sthiram sukham casanam asthito yatir
yada jihasur imam anga lokam
kale ca dese ca mano na sajjayet
pranan niyacchen manasa jitasuh
sthiram—without being disturbed; sukham—comfortable; ca—also; asanam—sitting accommodation; asthitah—being situated; yatih—the sage; yada—whenever; jihasuh—desires to give up; imam—this; anga—O King; lokam—this body; kale—in time; ca—and; dese—in a proper place; ca—also; manah—the mind; na—not; sajjayet—may not be perplexed; pranan—the senses; niyacchet—must control; manasa—by the mind; jita-asuh—conquering the life air.
O King, whenever the yogi desires to leave this planet of human beings, he should not be perplexed about the proper time or place, but should comfortably sit without being disturbed and, regulating the life air, should control the senses by the mind.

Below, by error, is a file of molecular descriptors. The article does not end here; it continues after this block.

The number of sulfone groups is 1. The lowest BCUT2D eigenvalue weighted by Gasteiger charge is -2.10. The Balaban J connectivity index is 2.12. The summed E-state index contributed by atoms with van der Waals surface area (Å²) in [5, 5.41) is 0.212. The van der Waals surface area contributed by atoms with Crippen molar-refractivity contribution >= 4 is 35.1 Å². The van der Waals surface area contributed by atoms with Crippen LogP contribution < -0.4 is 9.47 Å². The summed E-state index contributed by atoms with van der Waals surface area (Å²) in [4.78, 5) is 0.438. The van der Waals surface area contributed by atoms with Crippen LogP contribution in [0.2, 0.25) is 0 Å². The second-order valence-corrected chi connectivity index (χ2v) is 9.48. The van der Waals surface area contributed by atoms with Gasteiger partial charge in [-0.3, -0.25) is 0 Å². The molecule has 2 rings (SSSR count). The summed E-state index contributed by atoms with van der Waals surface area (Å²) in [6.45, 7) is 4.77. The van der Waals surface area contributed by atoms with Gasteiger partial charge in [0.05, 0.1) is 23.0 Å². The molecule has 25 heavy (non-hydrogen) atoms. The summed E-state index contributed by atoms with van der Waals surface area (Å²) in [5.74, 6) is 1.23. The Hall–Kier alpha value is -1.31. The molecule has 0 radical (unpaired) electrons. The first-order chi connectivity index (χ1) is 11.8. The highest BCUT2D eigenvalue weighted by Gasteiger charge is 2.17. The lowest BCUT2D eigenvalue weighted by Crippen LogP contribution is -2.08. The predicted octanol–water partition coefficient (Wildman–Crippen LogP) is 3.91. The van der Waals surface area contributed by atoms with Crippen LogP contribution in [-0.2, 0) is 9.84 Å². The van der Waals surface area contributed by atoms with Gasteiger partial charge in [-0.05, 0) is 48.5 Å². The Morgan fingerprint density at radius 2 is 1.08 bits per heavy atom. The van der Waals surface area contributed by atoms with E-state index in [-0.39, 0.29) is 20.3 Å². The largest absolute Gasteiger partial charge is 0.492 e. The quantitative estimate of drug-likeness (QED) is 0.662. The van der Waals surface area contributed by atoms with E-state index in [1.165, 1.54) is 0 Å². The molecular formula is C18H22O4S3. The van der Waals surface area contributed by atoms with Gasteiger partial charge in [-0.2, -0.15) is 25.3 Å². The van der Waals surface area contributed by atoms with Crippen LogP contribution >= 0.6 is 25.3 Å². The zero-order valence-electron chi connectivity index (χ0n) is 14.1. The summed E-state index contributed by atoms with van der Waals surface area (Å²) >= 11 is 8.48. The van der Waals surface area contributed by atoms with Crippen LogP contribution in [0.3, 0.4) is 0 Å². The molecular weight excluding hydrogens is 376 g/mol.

In the Bhagavad-gita (8.14) it is clearly stated that a person who is totally engaged in the transcendental loving service of the Lord, and who constantly remembers Him at every step, easily obtains the mercy of the Lord by entering into His personal contact. Such devotees do not need to seek an opportune moment to leave the present body. But those who are mixed devotees, alloyed with fruitive action or empirical philosophical speculation, require an opportune moment for quitting this body. For them the opportune moments are stated in the Bhagavad-gita (8.23-26). But these opportune moments are not as important as one's being a successful yogi who is able to quit his body as he likes. Such a yogi must be competent to control his senses by the mind. The mind is easily conquered simply by engaging it at the lotus feet of the Lord. Gradually, by such service, all the senses become automatically engaged in the service of the Lord. That is the way of merging into the Supreme Absolute.
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